“A strange game. The only winning move is not to play.”
from the movie “War Games” (1983)
One classic pathology of low-performing IT organizations is that when an outage occurs they spend an inordinate amount of time trying to figure out who’s fault it is, rather than working the problem. Dr. Jim Metzler has even coined a new metric for this activity: Mean Time To Innocence (MTTI), defined as the average time it takes each part of the IT Operations organization to demonstrate that it’s not responsible for the outage. Whether you call it a “Witch Hunt” or “The Blame Game” or identify it with some other term, it’s a huge waste of the time and ends up making everybody involved look like a complete ignoramus. It’s also one of the classic signs to the rest of the business that IT Operations is completely out of touch, because otherwise they’d be trying to solve the problem rather than working so hard at finding out whose fault it is.
I’m so intolerant of this kind of activity that I will often accept the blame for things I’m not responsible for just so we can move out of the “blame” phase into the “resolution” phase. As the CIO in Metzler’s article so eloquently put it, “I don’t care where the fault is, I just want them to fix it.” At the end of the day, nobody will remember whose fault it is, because once the problem is addressed they’ll forget all about it in the rush of all the other things they have to do. At most they’ll remember the “go-to guy/gal” who made the problem go away.
To illustrate, let me tell you another story from my term as Director of IT for the Internet skunkworks of a big Direct Mail Marketing company. We were rolling out a new membership program, and as an incentive we were offering the choice of one of three worthless items of Chinese-made junk with each new membership. I’m talking about the kind of stuff you see as freebie throw-ins on those late-night infomercials– book lights, pocket AM/FM radios, “inside the shell” egg scramblers, etc. The way the new members got their stuff is that we passed a fulfillment code to the back-end database at corporate that triggered the warehouse mailing the right piece of junk to the new member’s address.
About a week and a half into the campaign our customer support center started getting lots of angry phone calls: “Hey! I requested the egg scrambler and got this crappy book light instead.” This provoked a very urgent call from one of the supervisors at the call center. I said it sounded like there was a problem somewhere in the chain from our web site into fulfillment and I’d get to the bottom of it, and in the meantime we agreed that the best policy was to tell the customer to keep the incorrectly shipped junk as our gift and we’d also send them the junk they requested.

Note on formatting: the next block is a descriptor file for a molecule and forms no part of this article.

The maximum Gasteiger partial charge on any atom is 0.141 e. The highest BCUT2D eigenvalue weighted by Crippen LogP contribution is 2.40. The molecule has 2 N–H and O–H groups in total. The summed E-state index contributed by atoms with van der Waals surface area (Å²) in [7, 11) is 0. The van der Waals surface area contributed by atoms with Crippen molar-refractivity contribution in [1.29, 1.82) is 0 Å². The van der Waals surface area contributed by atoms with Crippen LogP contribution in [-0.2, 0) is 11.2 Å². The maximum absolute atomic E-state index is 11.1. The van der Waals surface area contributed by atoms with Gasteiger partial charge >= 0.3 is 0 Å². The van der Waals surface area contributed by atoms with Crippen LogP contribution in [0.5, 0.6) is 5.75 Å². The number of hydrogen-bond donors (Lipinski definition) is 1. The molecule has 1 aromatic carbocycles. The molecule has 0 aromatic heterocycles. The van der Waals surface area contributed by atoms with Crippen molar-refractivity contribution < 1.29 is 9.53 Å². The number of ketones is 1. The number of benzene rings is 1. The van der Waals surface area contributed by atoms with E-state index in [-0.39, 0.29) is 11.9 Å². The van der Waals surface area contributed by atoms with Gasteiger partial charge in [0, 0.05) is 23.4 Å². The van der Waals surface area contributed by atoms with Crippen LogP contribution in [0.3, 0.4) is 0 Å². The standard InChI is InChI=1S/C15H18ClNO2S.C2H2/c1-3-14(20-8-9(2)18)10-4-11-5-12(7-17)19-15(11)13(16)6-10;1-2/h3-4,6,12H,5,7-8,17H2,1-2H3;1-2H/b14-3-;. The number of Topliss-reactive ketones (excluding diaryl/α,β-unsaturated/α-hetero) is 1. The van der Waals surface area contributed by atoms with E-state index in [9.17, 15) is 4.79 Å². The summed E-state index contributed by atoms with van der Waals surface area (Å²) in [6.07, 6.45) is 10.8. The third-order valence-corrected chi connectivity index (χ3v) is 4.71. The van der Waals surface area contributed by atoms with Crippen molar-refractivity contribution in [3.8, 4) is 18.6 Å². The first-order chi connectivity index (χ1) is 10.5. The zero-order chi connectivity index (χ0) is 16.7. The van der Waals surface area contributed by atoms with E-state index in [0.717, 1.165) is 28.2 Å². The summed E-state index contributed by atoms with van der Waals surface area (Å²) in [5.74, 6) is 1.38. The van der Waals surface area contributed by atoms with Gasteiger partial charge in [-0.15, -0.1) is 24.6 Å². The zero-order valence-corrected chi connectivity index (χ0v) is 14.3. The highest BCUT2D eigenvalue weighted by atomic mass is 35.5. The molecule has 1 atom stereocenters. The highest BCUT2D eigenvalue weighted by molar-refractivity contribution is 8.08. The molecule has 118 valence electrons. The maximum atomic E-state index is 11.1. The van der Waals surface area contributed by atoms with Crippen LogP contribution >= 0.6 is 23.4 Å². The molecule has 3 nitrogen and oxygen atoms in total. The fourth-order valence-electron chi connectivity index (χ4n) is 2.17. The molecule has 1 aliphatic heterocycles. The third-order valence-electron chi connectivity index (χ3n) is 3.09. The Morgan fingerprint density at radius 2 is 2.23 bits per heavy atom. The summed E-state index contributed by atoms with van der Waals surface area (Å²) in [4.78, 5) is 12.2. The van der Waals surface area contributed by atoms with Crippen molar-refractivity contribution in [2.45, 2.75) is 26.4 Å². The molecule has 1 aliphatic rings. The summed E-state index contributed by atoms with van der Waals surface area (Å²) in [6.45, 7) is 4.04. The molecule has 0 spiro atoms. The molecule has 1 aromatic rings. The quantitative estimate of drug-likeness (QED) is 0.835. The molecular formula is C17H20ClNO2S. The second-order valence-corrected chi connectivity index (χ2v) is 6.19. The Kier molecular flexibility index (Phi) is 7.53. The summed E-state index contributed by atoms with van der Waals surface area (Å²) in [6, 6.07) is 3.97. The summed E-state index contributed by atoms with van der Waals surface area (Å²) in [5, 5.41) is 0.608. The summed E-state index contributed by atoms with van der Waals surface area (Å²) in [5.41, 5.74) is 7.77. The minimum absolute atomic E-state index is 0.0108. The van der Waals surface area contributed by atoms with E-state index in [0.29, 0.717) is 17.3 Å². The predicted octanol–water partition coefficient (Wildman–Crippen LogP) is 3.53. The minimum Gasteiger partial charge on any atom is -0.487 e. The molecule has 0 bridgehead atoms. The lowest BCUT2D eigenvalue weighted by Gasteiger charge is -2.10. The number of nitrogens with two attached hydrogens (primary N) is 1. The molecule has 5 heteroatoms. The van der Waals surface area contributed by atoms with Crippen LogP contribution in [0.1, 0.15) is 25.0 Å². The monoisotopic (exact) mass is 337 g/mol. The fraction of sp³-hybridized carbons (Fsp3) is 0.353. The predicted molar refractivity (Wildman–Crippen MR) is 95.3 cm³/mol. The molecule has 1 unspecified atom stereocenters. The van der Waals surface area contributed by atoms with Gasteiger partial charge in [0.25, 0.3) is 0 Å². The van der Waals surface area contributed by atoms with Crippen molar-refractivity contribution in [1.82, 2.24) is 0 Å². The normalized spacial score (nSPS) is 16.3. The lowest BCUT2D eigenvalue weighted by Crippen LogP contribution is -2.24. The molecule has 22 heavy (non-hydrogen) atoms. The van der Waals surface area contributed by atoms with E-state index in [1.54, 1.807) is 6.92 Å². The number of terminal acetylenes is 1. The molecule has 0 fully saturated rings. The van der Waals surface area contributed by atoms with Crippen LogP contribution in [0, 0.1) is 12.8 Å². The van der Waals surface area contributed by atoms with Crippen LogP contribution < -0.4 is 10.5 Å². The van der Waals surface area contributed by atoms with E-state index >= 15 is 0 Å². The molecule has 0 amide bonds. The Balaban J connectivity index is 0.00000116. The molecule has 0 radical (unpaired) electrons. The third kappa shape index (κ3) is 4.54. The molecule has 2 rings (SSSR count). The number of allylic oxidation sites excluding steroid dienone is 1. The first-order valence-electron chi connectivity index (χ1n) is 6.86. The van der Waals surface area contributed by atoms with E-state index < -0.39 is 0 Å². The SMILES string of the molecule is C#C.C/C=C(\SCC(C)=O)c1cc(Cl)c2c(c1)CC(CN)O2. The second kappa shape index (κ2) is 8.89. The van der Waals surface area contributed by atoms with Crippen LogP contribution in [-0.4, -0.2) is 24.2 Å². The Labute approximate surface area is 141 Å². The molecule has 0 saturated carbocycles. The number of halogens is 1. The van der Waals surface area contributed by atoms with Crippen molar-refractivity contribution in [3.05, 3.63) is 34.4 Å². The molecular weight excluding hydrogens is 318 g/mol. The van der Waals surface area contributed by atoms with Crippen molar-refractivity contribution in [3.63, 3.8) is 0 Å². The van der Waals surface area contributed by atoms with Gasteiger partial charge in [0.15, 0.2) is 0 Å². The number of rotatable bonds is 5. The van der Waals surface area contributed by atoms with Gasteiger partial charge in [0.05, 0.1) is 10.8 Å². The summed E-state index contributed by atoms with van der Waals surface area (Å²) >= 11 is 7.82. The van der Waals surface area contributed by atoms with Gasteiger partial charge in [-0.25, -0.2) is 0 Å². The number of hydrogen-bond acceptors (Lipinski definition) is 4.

Once we started our investigation, the problem was immediately obvious. We had an email from the fulfillment folks with the code numbers for the various items, and those were the code numbers programmed into our application. However, when we checked the list of fulfillment codes against the back-end data dictionary, we realized that they’d transposed the numbers for the various items when they sent us the email. Classic snafu and an honest mistake. Once we figured out the problem, it took seconds to fix the codes and only a few minutes to run off a report listing all of the new members who were very shortly going to be receiving the wrong items.
So the question then became how to communicate the problem and the resolution to the rest of the business. I settled for simplicity over blame:
“We have recently been made aware of a problem with the fulfillment process in the new rollout of member service XYZ, resulting in new members receiving the wrong promotional items. This was due to fulfillment codes being incorrectly entered into the web application. We have corrected the problem and have provided Customer Service and Fulfillment with the list of affected members so that they can ship the appropriate items immediately.”
You will note that I carefully didn’t specify whose “fault” it was that the incorrect codes were inserted into the application. I’m sure the rest of the business assumed it was my team’s fault. I’m sure of this because the Product Manager in charge of the campaign called me less than fifteen minutes after I sent out the email and literally screamed at me– I was holding the phone away from my ear– that he knew it wasn’t our fault (he’d seen all the email traffic during the investigation) and how could I let the rest of the company assume we were at fault?
And I told him what I’m going to tell you now: nobody else cared whose fault it was. Fulfillment was grateful that I’d jumped on this particular hand grenade and saved them from the shrapnel. My management was impressed that we’d resolved the problem less than two hours after the initial reports and had further produced a list of the affected members so that Customer Service could get out ahead of the problem rather than waiting for irate customers to call. Total cost was minimal because we caught it early and addressed it promptly.
And that’s the bottom line: all that throwing blame around would have done was made people angry and lengthen our time to resolution. Finding somebody to blame doesn’t make you feel justified or more fulfilled somehow, it just makes you tired and frustrated. So always try to short-circuit the blame loop and move straight into making things better.